Sucking Up the Dirt

“Close the deal!  Don’t take no for an answer!  If they didn’t want what you’re selling, they wouldn’t let you in the door.”  I sat and listened to Bob Q trying to teach me his selling techniques and determined that I was going to sell those Kirby vacuum cleaners if it killed me.  When I answered the newspaper ad for a position with his company, Mr. Q promised me huge paydays if I would follow his instructions, so I hung onto every word.  The other trainee and I practiced on each other, perfecting our skills, answering objections with ease and impressing ourselves beyond our wildest expectations.  We were ready!

I have a fair assortment of memories in my head of which I am not proud.  Some, you will never read about here, others will come to light as I can face the chagrin they evoke, mostly from myself.  My stint as a vacuum cleaner salesman is one of those depressing recollections I would rather leave buried in the past.  In some ways, however, it informs who I am today, so I’ll drag it out of the storage bin and air it out for a little while this evening, if you will indulge me.

I have asserted many times that I am not a salesman, even though I’ve spent my entire adult career (with a few short detours) in sales.  I approach sales a bit differently than the training I had with the vacuum cleaner concern.  I would rather suggest to a customer that he or she come back later to buy a product than to force the sale today.  I have actually talked customers out of purchases because I believed that they had no need of the product they were considering.  Bob Q would not be proud at all.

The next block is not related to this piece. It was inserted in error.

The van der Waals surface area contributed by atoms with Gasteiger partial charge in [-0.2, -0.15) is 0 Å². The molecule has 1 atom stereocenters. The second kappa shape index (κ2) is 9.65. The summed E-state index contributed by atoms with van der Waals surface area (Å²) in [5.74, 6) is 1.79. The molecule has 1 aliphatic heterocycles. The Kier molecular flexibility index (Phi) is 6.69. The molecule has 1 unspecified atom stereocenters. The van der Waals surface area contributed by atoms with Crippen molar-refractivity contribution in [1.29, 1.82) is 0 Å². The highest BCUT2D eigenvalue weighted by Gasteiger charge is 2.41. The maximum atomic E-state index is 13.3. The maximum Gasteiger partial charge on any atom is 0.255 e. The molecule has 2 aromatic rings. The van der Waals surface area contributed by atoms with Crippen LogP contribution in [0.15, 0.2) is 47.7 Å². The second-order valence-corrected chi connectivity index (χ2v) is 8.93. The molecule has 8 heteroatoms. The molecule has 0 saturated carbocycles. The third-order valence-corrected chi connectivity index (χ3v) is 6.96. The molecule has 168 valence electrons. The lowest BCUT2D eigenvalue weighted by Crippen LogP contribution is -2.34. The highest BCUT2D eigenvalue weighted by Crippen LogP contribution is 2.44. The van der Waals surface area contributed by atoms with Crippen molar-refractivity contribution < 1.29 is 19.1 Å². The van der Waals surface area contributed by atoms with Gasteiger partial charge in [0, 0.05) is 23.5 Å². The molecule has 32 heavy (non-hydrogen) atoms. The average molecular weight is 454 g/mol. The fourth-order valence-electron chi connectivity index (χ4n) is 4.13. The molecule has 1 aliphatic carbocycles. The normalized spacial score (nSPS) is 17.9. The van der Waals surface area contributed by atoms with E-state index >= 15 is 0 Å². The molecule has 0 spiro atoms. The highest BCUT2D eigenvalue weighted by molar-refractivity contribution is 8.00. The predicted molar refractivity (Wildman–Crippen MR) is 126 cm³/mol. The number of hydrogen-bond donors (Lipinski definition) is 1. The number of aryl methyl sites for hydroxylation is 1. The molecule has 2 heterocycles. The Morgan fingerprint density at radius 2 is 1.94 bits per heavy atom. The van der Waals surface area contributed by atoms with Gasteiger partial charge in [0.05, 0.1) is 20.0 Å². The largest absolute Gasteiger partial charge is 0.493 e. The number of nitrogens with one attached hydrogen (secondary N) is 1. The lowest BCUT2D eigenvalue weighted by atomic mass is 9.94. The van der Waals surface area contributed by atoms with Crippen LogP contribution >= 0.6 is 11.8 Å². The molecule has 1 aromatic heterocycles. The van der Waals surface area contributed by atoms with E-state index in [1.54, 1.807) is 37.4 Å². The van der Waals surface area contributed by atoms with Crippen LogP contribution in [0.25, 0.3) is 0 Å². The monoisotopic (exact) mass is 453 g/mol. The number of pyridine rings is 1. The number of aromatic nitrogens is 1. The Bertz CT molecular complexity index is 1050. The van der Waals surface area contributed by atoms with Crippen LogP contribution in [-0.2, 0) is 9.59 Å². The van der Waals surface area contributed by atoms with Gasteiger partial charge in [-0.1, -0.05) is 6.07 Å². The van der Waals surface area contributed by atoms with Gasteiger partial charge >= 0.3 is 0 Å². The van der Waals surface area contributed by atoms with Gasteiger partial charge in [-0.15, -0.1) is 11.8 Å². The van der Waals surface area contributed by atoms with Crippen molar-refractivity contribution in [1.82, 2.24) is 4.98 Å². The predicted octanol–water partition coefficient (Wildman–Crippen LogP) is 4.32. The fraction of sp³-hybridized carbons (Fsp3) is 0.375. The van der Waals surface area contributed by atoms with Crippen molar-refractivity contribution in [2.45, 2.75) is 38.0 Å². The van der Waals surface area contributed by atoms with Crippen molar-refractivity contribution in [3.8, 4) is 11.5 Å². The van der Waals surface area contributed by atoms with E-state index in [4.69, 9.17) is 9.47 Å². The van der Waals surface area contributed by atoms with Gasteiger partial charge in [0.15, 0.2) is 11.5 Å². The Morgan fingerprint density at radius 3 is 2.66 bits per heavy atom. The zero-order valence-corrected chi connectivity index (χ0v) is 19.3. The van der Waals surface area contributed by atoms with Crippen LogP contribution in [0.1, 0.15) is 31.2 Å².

I actually sold one Kirby vacuum cleaner during my stint as a rep for that company.  Okay, to be truthful, Bob sold it, but I’m getting ahead of myself.  When we were ready to start selling, we made “cold calls”, finding names and numbers in the phone book and calling people out of the blue to set up demonstrations.  I set up my first call and made my way to the home one afternoon.  The lady of the house listened patiently to my pitch, allowing me to run her vacuum and then mine to show how much more it picked up.  The photos of ruined carpet were shown, advantages touted, warranties explained, payment plans offered, and then the door was closed behind me.  No sale! 

To say that Bob was unhappy with me would be an understatement.  He was livid!  “Don’t you know she wanted to buy that vacuum?  She didn’t want to say no!  She wanted you to help her say yes!”  Then he gave me the fateful instructions, “Don’t you ever leave a prospect who says no without calling me first!”  I listened to him and determined to do better on the next call.  The opportunity came within a day or two.